How do photographic images and text interact with one another? Image and text both function as signs working towards creating meaning, building narrative, in developing description, in creating poetic allusion. In this course, we will consider both literature about  photography, and photography about literature. From William Henry Fox Talbot’s The Pencil of Nature through W. G. Sebald’s The Rings of Saturn, we’ll examine literary texts that feature photographic images in  their construction. We’ll also look at the work “literary” photographers such as Duane Michaels and to consider the way in which  photographic sequence can be utilized to construct poetic narratives  that extend beyond photographic literalism. [Fall] [4 credits]

COLT 211

Comparative World Literature

 

Joshua Magsam

“Life being what it is, one dreams of revenge,” wrote French impressionist Paul Gaugin.” Revenge has remained a constant and prominent theme in literature of cultures around the world, and stories of revenge are still with us today in novels, poetry, and film. We will study representations of revenge and forgiveness in literature ranging from Icelandic Sagas to Elizabethan and twentieth-century drama, South and Central American magical realism, tragicomic urban landscapes in Communist China, and Native American class and gender struggles. Theories of revenge from Renaissance philosophers and contemporary evolutionary psychologists will provide a framework for course discussions. Throughout the course, we will explore the issue of translation, as most of the works we will read are the products of languages and cultures removed from our own by both time and space. Adaptation as a form of translation will also be explored, via two film adaptations of Shakespeare’s Macbeth. [Fall] [4 credits]

COLT 212

Comparative World Cinema: “Celluloid Gypsies”

 

Elena Villa

This course explores cinematic portrayals of the Romani people–a.k.a. “Gypsies.” Our filmic journey will take us around the globe, from Northern India to Western Europe and the U.S. We will explore a range of cinematic voices and film genres, from Hollywood movie to independent documentary, focusing on questions such as: What does the figure of the Gypsy represent for “the West,” both historically and in contemporary culture? How do place, personal and national identity, desire and fear figure into narratives about the Roma? How do Romani filmmakers see and represent themselves? Feature films will include: King of the Gypsies by Frank Pierson, Time of the Gypsies by Emir Kusturica, The Raggedy Rawney by Bob Hoskins, Latcho Drom and Gadjo Dilo by Tony Gatlif. Readings will cover film criticism and historical and sociological information on the Roma, their migrations, and their cultural status. This course will also introduce students to formal terminology for film analysis and interpretation. [Fall] [4 credits]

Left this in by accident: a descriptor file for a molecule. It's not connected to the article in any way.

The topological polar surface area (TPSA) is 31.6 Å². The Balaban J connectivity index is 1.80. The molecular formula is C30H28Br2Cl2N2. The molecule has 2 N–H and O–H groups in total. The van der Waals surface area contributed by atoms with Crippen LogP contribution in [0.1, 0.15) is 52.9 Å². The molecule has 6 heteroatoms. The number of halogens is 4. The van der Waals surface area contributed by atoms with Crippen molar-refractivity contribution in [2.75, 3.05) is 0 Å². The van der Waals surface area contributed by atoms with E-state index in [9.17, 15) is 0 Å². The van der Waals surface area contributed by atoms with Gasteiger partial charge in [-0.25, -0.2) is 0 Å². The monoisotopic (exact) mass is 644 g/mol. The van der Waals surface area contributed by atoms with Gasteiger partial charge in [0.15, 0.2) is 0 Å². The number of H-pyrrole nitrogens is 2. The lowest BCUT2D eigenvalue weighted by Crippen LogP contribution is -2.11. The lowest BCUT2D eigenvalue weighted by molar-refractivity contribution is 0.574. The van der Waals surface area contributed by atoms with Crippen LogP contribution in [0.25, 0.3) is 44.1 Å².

COLT 301

Approaches to Comparative Literature

 

Katherine Brundan

COLT 301 offers an introduction to literary theory, with an emphasis on comparative study. Students learn the fundamental theories and methods of Comparative Literature, reading selections from a wide variety of theoretical schools including psychoanalysis, linguistics, French feminism, poststructuralism and postcolonial studies. In addition, students investigate the relevance of such literary theory for the analysis of written and visual materials. Coursework typically culminates in a student project involving one artifact chosen by the student (text, painting, film, digital artwork, graphic novel, etc.) to be analyzed within the critical framework of the course. COLT 301 satisfies the University's Arts and Letters requirement. [Fall] [4 credits]

COLT 301

Approaches to Comparative Literature

 

Michael McCann